12. 12
    Ubersalad, Ph.D says:

    I am on my way out to QFC for a large trout to slap some RE agents around.

  13. 13
    NoMoreWork says:

    At least we still have a wonderfully secure and prosperous organization like WaMu in the greater Seattle area to help steady this housing mess. Whoo Hoo!

  14. 14
    mukoh says:

    Nothing significant one way or another.

  15. 15
    singliac says:

    how is this insignificant, Mucoh? More importantly, how can we get you riled up enough to say funny stuff like RAL?

  16. 16
    The Tim says:

    By violating the comment policy, which will get your comment deleted.

  17. 17
    vboring says:

    to be fair, renters are losers in this situation.

    renters never made mad money on the way up (via ill-advised and often illegal RE gambling. yes, mortgage fraud is still illegal, even if it is entirely ignored nowadays), but we get to foot the bill on the way down (via tax bailouts that are estimated to cost at least $2500 per household, higher inflation, economy-wide contraction, etc).

    sure, maybe renters saved money instead of throwing it away on a mortgage on a declining asset, but what is that money worth today? if you put it in the stock market anytime in the last five years, it is probably worth less than when you put it in. if you put it in safe investments (treasuries, CDs, money market), it is guaranteed to be worth less because rates of return haven’t matched price inflation, and possibly nearly worthless if your money market was invested MBS and evaporated in the last year.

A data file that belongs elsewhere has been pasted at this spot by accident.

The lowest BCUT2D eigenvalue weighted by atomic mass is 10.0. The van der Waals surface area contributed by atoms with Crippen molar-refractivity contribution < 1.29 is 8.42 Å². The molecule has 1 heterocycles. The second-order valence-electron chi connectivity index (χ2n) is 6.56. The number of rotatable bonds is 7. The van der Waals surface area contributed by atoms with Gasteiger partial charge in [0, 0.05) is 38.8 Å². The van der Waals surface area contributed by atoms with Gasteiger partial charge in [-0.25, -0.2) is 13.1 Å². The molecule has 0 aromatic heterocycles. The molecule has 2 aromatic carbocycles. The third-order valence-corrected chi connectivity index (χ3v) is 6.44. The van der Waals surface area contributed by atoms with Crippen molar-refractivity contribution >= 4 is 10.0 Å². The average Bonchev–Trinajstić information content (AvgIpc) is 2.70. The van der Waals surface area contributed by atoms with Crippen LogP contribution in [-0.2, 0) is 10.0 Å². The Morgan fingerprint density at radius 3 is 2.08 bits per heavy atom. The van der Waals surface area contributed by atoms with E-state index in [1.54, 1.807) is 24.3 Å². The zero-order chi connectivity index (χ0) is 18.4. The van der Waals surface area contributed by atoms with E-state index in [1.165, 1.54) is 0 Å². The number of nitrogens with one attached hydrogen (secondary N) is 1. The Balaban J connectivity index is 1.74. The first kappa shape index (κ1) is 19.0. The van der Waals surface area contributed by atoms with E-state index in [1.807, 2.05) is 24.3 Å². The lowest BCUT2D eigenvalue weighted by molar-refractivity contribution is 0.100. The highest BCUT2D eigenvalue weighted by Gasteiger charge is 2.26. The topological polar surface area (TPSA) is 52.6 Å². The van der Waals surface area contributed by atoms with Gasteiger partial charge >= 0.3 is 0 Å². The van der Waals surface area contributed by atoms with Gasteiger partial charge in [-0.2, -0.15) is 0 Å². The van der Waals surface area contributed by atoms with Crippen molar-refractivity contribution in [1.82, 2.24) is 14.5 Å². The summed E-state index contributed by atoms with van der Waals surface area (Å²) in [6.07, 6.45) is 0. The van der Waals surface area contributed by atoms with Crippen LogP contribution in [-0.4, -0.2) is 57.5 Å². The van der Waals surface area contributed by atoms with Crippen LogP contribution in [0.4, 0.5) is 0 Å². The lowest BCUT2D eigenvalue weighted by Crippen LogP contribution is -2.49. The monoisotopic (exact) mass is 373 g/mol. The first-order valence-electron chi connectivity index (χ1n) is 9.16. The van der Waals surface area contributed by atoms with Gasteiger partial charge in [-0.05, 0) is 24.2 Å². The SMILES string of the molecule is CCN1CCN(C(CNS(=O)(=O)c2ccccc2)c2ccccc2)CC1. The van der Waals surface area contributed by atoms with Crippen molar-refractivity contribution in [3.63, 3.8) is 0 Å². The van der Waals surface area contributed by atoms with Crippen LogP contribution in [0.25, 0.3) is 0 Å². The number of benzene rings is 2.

so, yeah, many smart, moral renters are financial losers, while many immoral, uneducated buyers, flippers, brokers, and Realtors are financial winners through this whole deal of selling overpriced assets to people who couldn’t afford them.

  18. 18
    John says:

    At this point, it is more interesting to see Lehman Brothers and Washington Mutual beat each other to the bankruptcy line. AIG and Citigroup aren’t looking good either. We may be in a full crash mode soon. I wonder why foreign countries stil let America borrow money at such low rates.

  19. 19
    hdizzle says:

    Wow, entering the fall decline pretty early on. I can’t see any recovery happening until spring at the earliest. I kind of had thought August might stabilize things a bit and enter into a long slow decline, but it seems to be picking up pace.

  20. 20
    ActualHomeOwner says:

    Does anyone on this board actually own a home? I realize that the masses love to wallow in doom and gloom, but why such ecstasy over the bubble bursting? No doubt it was a bubble of historic proportions that was fueled by greed, irrational exuberance and negligence, but in the end all home owners lose. I guess we enjoy being right, even at our own peril. I guess it would be more interesting to hear some thoughts from those who are actually selling or affected otherwise. Agents, what are you telling your sellers?

    I did like the guy who offered a prediction of 80% price declines. Did he stop and think what the impact to the US and global economy would be if we even get to 50%?